In accordance with the present invention a support is provided for a conical shaped metallic gauze catalyst in a reactor used for the manufacture of hydrocyanic acid or oxides of nitrogen by reaction of ammonia and air or oxygen to produce oxides of nitrogen, and ammonia, air or oxygen and a hydrocarbon gas to produce hydrocyanic acid. The catalyst support comprises a conical spoked assembly containing a plurality of hollow tubular members connected to a gas distributor section at the apex of the cone and to a gas collector section at the base of the cone, and means for supplying a heat transfer fluid to the distributor and removing it at the collector whereby the catalyst is cooled by the heat transfer fluid by a greater amount in the region of the apex than in the region ofthe base of the cone.
The present invention also relates to a gas flowthrough reactor utilizing the aforesaid catalyst support wherein the base to apex axis of the cone is substantially parallel to the flow of gases through the reactor and wherein the base of the cone is nearer the feed point of the gases than the apex of the cone and wherein the gauze catalyst is disposed on the support on the side thereof which is first contacted by gases flowing through the reactor.
in a typical example of the use of the aforesaid catalyst support, ammonia, air and a hydrocarbon are reacted in the presence of a platinum containing gauze catalyst to produce hydrocyanic acid.
With reference now to FIG. 1 of the drawing, the apparatus shown therein includes a cylindrical reactor 10 having upper and lower portions 11 and 12, respectively. Each reactor section is jacketed for heat control purposes, the upper jacket generally being provided with heating through the jacket whereas the lower section is generally provided with cooling through the jacket. The flow through the reactor 10 is generally in a downward direction indicated in FIG. 1 by the arrow near the reference character 10. The two reactor sections are connected together as by flange 13 providing for convenient assembly and disassembly. The upper reactor section 11 preferably extends downward beyond the flange 13 to minimize undesirable heat losses through the flange and attendant abrupt temperature gradients.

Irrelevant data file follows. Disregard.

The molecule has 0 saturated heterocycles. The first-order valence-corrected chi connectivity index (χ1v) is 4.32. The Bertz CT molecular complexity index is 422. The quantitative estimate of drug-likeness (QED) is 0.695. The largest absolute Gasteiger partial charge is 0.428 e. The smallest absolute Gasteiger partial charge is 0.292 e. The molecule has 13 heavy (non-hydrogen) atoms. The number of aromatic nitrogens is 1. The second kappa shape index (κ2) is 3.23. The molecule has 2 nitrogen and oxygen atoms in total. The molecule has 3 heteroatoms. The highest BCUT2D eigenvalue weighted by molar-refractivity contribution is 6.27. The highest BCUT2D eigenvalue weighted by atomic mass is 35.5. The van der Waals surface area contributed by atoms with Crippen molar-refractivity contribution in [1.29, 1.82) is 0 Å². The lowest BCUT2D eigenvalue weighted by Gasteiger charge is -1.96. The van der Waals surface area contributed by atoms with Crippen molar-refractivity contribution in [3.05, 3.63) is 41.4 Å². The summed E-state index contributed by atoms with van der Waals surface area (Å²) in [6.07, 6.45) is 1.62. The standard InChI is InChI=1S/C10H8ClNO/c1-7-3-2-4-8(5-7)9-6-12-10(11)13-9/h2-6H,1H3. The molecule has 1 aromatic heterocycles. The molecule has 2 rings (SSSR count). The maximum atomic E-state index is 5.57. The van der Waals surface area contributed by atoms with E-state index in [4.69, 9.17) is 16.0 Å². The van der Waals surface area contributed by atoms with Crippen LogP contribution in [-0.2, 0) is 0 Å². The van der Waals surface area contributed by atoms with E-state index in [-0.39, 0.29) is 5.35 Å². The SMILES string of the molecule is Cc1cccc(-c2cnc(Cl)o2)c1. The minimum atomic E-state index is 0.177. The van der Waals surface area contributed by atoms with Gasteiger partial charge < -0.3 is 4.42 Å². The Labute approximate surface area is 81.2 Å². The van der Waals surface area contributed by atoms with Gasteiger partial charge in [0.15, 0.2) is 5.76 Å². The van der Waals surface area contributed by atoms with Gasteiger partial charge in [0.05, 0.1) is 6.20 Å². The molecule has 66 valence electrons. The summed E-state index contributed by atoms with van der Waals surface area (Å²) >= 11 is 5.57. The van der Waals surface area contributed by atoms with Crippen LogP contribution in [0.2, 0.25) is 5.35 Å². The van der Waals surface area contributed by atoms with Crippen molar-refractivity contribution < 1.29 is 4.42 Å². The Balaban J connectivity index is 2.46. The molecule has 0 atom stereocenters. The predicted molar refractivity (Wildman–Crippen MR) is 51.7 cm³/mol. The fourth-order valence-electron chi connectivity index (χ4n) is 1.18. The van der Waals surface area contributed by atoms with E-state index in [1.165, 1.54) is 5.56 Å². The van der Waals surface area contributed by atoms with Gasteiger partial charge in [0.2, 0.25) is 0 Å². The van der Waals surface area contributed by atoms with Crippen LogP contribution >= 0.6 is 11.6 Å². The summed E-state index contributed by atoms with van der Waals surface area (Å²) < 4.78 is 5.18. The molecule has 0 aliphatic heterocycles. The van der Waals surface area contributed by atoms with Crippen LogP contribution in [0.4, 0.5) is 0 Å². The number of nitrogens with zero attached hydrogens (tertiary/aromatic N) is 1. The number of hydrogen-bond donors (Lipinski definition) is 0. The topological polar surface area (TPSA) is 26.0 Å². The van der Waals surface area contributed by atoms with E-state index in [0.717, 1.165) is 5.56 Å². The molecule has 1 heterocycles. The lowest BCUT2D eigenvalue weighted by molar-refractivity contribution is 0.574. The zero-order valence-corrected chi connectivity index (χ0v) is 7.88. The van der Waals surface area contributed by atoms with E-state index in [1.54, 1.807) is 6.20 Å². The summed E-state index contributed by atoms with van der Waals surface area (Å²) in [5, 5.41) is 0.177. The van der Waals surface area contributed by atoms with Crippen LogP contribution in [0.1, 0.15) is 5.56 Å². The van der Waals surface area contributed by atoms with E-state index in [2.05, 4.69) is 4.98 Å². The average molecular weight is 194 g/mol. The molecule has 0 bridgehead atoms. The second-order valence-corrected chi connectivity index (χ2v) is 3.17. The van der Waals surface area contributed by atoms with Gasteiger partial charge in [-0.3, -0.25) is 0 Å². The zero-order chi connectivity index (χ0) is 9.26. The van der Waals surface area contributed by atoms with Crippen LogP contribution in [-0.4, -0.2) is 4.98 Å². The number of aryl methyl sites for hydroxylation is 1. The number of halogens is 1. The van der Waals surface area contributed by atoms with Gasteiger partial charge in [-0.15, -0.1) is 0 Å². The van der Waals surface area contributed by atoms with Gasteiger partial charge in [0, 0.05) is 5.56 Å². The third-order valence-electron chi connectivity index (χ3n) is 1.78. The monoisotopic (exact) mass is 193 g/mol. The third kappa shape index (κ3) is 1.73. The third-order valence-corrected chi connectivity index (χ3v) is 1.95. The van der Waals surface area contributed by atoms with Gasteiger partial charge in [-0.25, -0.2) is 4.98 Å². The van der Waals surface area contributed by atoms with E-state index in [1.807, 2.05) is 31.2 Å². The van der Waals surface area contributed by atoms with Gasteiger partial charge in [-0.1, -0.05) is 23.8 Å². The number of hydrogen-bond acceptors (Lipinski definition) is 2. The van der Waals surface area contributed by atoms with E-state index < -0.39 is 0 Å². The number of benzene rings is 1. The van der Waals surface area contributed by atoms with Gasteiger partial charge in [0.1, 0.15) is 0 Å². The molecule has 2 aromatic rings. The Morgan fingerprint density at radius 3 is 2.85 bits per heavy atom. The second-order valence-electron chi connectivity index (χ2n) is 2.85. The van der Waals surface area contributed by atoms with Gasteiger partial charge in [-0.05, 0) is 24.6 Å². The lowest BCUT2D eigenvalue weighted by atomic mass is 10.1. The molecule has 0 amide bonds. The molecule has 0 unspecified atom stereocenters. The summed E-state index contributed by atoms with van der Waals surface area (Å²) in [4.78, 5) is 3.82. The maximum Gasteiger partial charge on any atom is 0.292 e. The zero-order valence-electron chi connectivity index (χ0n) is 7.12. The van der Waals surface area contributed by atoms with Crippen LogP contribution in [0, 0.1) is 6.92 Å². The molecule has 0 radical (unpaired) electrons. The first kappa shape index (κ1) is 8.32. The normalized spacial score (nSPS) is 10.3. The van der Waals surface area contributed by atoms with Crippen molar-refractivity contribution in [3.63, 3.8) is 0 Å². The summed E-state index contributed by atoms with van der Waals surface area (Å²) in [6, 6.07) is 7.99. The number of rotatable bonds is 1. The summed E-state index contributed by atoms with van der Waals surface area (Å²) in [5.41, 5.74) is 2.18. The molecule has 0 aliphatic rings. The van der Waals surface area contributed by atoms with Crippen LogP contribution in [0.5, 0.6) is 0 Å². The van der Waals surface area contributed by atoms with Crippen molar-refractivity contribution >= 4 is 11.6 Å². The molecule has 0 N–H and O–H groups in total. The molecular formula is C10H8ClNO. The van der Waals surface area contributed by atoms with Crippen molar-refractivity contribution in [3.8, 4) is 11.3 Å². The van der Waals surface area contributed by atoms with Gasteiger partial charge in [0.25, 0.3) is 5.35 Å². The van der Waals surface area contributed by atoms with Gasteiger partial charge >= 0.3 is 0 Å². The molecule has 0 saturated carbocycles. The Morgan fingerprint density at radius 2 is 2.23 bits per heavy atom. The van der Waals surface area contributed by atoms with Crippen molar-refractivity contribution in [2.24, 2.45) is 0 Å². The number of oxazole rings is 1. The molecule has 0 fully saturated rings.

A conically configured catalyst structure is disposed within the reactor as indicated in general by reference character 14. The catalyst structure is a plural layer mesh of platinum, platinum and rhodium alloy and similar mesh materials. As combustible gases flow through the reactor in the direction indicated by the arrow, combustion occurs in the region of passage of the gases through the catalyst gauze 14 whereby desired combustion products are produced. In the case where hydrocyanic acid is desired, the principal constituents of the gases fed include ammonia, oxygen or air and a hydrocarbon such as methane. In the case where it is desired to produce nitrogen oxides for nitric acid, the feed gases to the reactor are essentially ammonia and oxygen or air. In the case of HCN the usual temperature of the catalyst gauze is at from about l,800 to about 2,400F, preferably 2,0002,200F, typically 2,l00F. [n the case of nitric oxides the temperature is from about l,650 to about 1,700F.